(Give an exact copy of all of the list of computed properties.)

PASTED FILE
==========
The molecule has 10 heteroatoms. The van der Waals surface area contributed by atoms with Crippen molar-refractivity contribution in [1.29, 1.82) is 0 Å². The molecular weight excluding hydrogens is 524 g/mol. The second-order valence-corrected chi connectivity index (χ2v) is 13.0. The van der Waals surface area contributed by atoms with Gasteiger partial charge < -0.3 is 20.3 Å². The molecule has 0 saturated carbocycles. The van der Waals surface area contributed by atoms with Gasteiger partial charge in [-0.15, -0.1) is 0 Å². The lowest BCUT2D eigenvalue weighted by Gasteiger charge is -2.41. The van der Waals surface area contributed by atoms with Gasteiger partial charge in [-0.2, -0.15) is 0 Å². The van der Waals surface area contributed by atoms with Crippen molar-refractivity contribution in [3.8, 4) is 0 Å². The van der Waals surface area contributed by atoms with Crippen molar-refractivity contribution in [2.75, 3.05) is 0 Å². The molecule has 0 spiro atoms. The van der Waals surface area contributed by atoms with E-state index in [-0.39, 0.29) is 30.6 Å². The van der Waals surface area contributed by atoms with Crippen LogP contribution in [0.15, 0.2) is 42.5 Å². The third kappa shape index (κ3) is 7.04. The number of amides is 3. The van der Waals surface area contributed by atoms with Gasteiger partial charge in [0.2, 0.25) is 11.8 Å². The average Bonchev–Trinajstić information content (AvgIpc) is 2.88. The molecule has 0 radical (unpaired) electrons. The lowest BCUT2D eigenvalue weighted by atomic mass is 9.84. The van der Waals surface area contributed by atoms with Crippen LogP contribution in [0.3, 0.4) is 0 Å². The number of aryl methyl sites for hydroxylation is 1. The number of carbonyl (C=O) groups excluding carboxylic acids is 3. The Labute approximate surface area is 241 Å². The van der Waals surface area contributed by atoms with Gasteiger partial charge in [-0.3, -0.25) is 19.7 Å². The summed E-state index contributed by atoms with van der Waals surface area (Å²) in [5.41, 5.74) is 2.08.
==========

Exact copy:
The molecule has 10 heteroatoms. The van der Waals surface area contributed by atoms with Crippen molar-refractivity contribution in [1.29, 1.82) is 0 Å². The molecular weight excluding hydrogens is 524 g/mol. The second-order valence-corrected chi connectivity index (χ2v) is 13.0. The van der Waals surface area contributed by atoms with Gasteiger partial charge < -0.3 is 20.3 Å². The molecule has 0 saturated carbocycles. The van der Waals surface area contributed by atoms with Gasteiger partial charge in [-0.15, -0.1) is 0 Å². The lowest BCUT2D eigenvalue weighted by Gasteiger charge is -2.41. The van der Waals surface area contributed by atoms with Gasteiger partial charge in [-0.2, -0.15) is 0 Å². The van der Waals surface area contributed by atoms with Crippen molar-refractivity contribution in [3.8, 4) is 0 Å². The van der Waals surface area contributed by atoms with Crippen molar-refractivity contribution in [2.75, 3.05) is 0 Å². The molecule has 0 spiro atoms. The van der Waals surface area contributed by atoms with E-state index in [-0.39, 0.29) is 30.6 Å². The van der Waals surface area contributed by atoms with Crippen LogP contribution in [0.15, 0.2) is 42.5 Å². The third kappa shape index (κ3) is 7.04. The number of amides is 3. The van der Waals surface area contributed by atoms with Gasteiger partial charge in [0.2, 0.25) is 11.8 Å². The average Bonchev–Trinajstić information content (AvgIpc) is 2.88. The molecule has 0 radical (unpaired) electrons. The lowest BCUT2D eigenvalue weighted by atomic mass is 9.84. The van der Waals surface area contributed by atoms with Crippen LogP contribution in [0.3, 0.4) is 0 Å². The number of aryl methyl sites for hydroxylation is 1. The number of carbonyl (C=O) groups excluding carboxylic acids is 3. The Labute approximate surface area is 241 Å². The van der Waals surface area contributed by atoms with Gasteiger partial charge in [-0.3, -0.25) is 19.7 Å². The summed E-state index contributed by atoms with van der Waals surface area (Å²) in [5.41, 5.74) is 2.08.